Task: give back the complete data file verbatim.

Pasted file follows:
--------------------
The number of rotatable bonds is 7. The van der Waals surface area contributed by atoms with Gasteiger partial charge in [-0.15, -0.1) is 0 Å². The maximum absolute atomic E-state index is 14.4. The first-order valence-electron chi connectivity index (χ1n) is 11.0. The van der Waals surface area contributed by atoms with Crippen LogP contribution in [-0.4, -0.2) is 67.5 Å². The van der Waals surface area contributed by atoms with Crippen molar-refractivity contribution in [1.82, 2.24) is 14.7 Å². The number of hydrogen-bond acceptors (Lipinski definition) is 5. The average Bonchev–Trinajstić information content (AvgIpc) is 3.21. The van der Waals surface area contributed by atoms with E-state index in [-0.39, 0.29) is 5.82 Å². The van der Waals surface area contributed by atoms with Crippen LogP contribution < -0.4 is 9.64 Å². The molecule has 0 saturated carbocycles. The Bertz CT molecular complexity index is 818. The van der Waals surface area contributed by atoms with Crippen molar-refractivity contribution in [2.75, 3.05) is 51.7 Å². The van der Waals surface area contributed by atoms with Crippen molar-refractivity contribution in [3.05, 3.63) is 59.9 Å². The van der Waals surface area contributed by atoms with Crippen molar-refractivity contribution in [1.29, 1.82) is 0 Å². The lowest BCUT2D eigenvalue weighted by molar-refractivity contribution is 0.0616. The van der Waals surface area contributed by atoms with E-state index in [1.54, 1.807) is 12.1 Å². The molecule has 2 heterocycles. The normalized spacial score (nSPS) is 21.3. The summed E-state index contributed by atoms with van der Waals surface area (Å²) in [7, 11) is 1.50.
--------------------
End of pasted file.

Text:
The number of rotatable bonds is 7. The van der Waals surface area contributed by atoms with Gasteiger partial charge in [-0.15, -0.1) is 0 Å². The maximum absolute atomic E-state index is 14.4. The first-order valence-electron chi connectivity index (χ1n) is 11.0. The van der Waals surface area contributed by atoms with Crippen LogP contribution in [-0.4, -0.2) is 67.5 Å². The van der Waals surface area contributed by atoms with Crippen molar-refractivity contribution in [1.82, 2.24) is 14.7 Å². The number of hydrogen-bond acceptors (Lipinski definition) is 5. The average Bonchev–Trinajstić information content (AvgIpc) is 3.21. The van der Waals surface area contributed by atoms with E-state index in [-0.39, 0.29) is 5.82 Å². The van der Waals surface area contributed by atoms with Crippen LogP contribution < -0.4 is 9.64 Å². The molecule has 0 saturated carbocycles. The Bertz CT molecular complexity index is 818. The van der Waals surface area contributed by atoms with Crippen molar-refractivity contribution in [2.75, 3.05) is 51.7 Å². The van der Waals surface area contributed by atoms with Crippen molar-refractivity contribution in [3.05, 3.63) is 59.9 Å². The van der Waals surface area contributed by atoms with Crippen molar-refractivity contribution in [1.29, 1.82) is 0 Å². The lowest BCUT2D eigenvalue weighted by molar-refractivity contribution is 0.0616. The van der Waals surface area contributed by atoms with E-state index in [1.54, 1.807) is 12.1 Å². The molecule has 2 heterocycles. The normalized spacial score (nSPS) is 21.3. The summed E-state index contributed by atoms with van der Waals surface area (Å²) in [7, 11) is 1.50.